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The International Writers Magazine: Keats in Europe

Musings on John Keats
• Uri A Jurist

I’ve often pondered why I’m so enthralled with the poetic works of John Keats. What is it about the agony and yearning in his poems that calls out to me? Why did I visit Keats’ last home in Rome, Italy to gaze upon a reproduction of the poet’s death mask and stand in the tiny room where he drew his last breath?

Keats Room

Why did Keats’ interminable struggle with heartache and longing for the famed Fanny Brawne dilate the very crevices of my heart? Why do I feel a profound and abiding connection to the deceased English poet? I have more questions than I have answers.

My high school Humanities teachers first introduced me to the written word of John Keats and my life hasn’t been the same since that fateful introduction. “La Belle Dame sans Merci”, the first Keats poem upon which I fixed my eyes, immediately captivated me. The words of the poem drew me into Keats’ world of a love unfulfilled. I felt pity for the poet’s “knight-at-arms”, but marveled at how quickly he was bewitched by the fairy temptress. (Keats lines 13-40). “La Belle Dame sans Merci” whetted my appetite for Keats’ works and nearly two decades later, satiation evades me.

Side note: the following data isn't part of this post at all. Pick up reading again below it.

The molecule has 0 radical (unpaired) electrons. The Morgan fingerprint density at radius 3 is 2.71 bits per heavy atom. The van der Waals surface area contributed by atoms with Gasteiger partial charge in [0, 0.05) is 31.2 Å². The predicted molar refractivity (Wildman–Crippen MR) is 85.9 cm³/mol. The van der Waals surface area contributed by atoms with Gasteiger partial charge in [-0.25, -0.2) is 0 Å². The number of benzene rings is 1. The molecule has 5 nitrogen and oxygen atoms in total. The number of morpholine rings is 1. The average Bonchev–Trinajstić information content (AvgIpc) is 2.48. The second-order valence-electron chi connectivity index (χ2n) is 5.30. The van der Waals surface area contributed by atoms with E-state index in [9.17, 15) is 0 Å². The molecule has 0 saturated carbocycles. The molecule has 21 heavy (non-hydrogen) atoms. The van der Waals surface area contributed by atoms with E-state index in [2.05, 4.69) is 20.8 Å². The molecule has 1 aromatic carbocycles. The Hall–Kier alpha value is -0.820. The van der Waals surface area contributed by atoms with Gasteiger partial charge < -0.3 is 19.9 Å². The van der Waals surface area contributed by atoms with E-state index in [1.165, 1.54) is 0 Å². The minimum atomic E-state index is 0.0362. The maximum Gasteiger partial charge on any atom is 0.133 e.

I wish I understood the magnetic pull I feel towards Keats. The sorrow I experience when I think about the poet’s brief and tortured life is incapable of being articulated. The crushing weight I feel on my bosom when I read Keats’ poems is undeniable. In fact, I’ve read the poet’s “When I Have Fears That I May Cease to Be” over and over again until recitation became possible and my tears flowed amply. No other poet’s words have elicited my tears, and I query whether any other poet’s words ever will.

© Uri A. Jurist May 2012

Extract: La Belle Dame sans Merci by John Keats (1795–1821).

Met a lady in the meads,
Full beautiful—a faery’s child,
Her hair was long, her foot was light, 15
And her eyes were wild.

I made a garland for her head,
And bracelets too, and fragrant zone;
She look’d at me as she did love,
And made sweet moan.

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